The Christmas cookie fellowship was a big hit.

I'm sure it would have been safer and easier for the Good Samaritan to have left the beaten man on the side of the road, but God calls us to a higher standard. Will you dare to reach out and take risks? Will you find the courage to live life to the fullest?

Monday, December 7, 2015

Girl's Christmas Weekend

I'm currently recovering from a fun family tradition we call Girl's Weekend. The women from my mom's side of the family get together the weekend after Thanksgiving for tons of early Christmas fun including shopping, eating out, a crazy card tournament complete with rituals including tiara's, sashes, and an embarrassing "lo-oser" march out on the street in a ridiculous get-up inspired by my very comical grandmother. We also make Christmas crafts. So if you need any gift ideas, here's some inspiration for you below.

Shang-hi winner and lo-oser from 2013.

This year's craft was cupcake ornaments.

Last year we made ornaments with ribbon and twigs.

And our 2013 project was sock snowmen.

I hope you have a great Christmas this year full of your own fun traditions.

Monday, November 30, 2015

Books Make Great Christmas Presents!

A favorite book that I've given to many of my friends.
If you're a book lover like me, you probably realize that books make great Christmas presents. You can hand select books that you think your friends will enjoy, especially hardback and early editions. Giving Christian fiction as a gift can be a subtle way to reach out to those in your life who don't yet know the Lord or who are struggling in their faith. Or, you can buy a book that you loved in bulk and give it to most everyone on your Christmas list. For this purpose I generally choose inspirational nonfiction, since it can bless a broad variety of people.

Dauntless and Chivalrous would make perfect gifts to encourage any female ages 15-35 to be strong and courageous and seek God's best for their lives, but they have also been well-loved by both males and females ages 12-80, so keep them in mind for anyone who loves a blend of romance and adventure. The best deals for Dauntless and Chivalrous right now are available at, although if you have amazon prime or order over $35 for free shipping, you might get a similar deal on amazon. And here's a thought, you could even pre-order Courageous to be sent to them and give them the receipt in a card. That way they can be anticipating the whole trilogy.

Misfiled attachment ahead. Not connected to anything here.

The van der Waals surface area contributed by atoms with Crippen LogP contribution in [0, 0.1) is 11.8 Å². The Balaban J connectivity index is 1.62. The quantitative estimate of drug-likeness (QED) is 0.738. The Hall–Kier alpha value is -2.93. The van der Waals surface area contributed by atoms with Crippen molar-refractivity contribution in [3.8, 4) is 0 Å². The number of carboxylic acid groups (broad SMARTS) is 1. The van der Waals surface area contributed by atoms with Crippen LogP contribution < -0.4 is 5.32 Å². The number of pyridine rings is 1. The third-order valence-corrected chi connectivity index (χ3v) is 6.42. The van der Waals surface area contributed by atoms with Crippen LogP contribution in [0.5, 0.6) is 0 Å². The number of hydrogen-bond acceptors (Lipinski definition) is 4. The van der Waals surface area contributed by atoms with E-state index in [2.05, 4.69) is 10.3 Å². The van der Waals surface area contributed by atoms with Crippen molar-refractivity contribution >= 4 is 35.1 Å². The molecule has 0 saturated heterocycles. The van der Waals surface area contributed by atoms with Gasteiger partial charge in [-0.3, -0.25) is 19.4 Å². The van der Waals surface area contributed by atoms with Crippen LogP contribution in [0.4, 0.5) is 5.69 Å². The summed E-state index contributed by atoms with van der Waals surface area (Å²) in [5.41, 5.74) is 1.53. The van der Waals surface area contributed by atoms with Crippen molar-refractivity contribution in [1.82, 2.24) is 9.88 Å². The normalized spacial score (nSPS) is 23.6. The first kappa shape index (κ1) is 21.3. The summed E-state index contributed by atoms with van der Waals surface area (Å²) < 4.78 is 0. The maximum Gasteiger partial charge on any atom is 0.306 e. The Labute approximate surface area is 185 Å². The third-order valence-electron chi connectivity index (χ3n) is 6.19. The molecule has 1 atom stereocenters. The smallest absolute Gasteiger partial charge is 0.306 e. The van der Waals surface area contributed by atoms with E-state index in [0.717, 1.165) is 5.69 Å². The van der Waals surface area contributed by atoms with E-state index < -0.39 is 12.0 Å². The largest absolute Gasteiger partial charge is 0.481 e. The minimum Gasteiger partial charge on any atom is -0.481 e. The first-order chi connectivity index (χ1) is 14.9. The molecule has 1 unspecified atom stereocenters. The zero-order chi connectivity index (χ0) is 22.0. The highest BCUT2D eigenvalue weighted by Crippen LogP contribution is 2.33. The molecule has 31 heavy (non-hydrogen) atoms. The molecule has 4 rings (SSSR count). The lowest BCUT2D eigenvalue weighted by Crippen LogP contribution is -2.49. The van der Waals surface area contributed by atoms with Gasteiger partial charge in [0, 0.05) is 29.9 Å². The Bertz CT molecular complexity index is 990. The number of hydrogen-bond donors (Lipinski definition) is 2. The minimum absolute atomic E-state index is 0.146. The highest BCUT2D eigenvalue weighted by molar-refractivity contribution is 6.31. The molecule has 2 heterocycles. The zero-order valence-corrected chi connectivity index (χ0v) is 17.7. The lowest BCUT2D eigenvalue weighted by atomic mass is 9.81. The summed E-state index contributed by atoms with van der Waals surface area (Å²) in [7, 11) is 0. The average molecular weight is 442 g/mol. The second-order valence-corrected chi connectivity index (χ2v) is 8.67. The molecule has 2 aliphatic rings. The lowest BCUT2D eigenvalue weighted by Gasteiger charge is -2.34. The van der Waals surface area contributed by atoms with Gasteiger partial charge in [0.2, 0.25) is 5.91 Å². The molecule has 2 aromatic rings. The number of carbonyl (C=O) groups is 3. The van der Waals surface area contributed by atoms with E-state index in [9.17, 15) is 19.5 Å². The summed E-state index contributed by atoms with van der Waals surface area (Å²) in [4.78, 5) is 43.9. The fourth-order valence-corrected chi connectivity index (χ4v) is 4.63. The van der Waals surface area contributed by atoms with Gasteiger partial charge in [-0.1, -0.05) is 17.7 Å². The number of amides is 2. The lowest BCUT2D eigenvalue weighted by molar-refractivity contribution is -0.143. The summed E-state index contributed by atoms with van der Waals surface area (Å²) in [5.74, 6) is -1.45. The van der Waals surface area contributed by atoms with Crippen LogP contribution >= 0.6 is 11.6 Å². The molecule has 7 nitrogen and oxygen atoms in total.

Ebooks Make Great Gifts Too!
While books are fairly typical gifts, perhaps you've never considered giving ebooks. All you need is the recipient's email address to send an ebook as a gift from amazon or barnesandnoble, just be sure you know which type of ereader they use before ordering. You can order now and schedule for a Christmas delivery or catch a good sale between now and Christmas. Ebooks are also perfect for last minute shoppers. You can order an ebook on Christmas day for a friend across the country and still get it to them in time.

Right now my Love in Three-Quarter Time, a Zondervan ebook original, is on sale for $1.99, and my WhiteFire novels Dance of the Dandelion and Dance from Deep Within are regularly priced at only $3.99. Another fun gift around Christmas time is always Christmas novels and novellas. Here's a great set of eight Christmas novellas written by some friends of mine for only $0.99! Why fight the crowds at the mall when books make such great gifts?

What books have you received as gifts?

Monday, November 23, 2015

Thankful for My Readers

This is a week to give thanks. Often writing can seem like a lonely endeavor, but the best part of writing is certainly hearing from my readers. Whether it's a favorable review, a friendly comment on my blog, an encouraging word on facebook, or an actual fan letter, hearing from readers who connect with my books always brightens my day and makes the hard work worthwhile.

Here are just a few of the reader comments that have blessed me since the release of Chivalrous.

Chivalrous is book two in Dina L. Sleiman’s Valiant Heart series. I loved Dauntless, but I gotta say . . . this one is even better! Ms. Sleiman has stepped up her game (jousting perhaps?!) and given us an Arthurian-inspired medieval story filled with believable characters and a plot packed with twists you won’t see coming...I give Chivalrous five lances!  ~ Darlene L. Turner

This novel has so many threads that make it a rich tapestry befitting the walls of a castle throne room. The exploration of identity can effect both teens and adults alike as people are ever changing. ~ Shannon L. Gonzalez

It’s books like these that give me hope for the Christian fiction genre. I don’t think I rolled my eyes once, which is a habit of mine while reading most Christian fiction novels. I’m so glad to be seeing this kind of material emerge. While I only read a sample of Dauntless, book #1 in the Valiant Heart Series, I can now say that I look forward to reading the rest and anything else from Dina L. Sleiman. ~ Brittney, Goodreads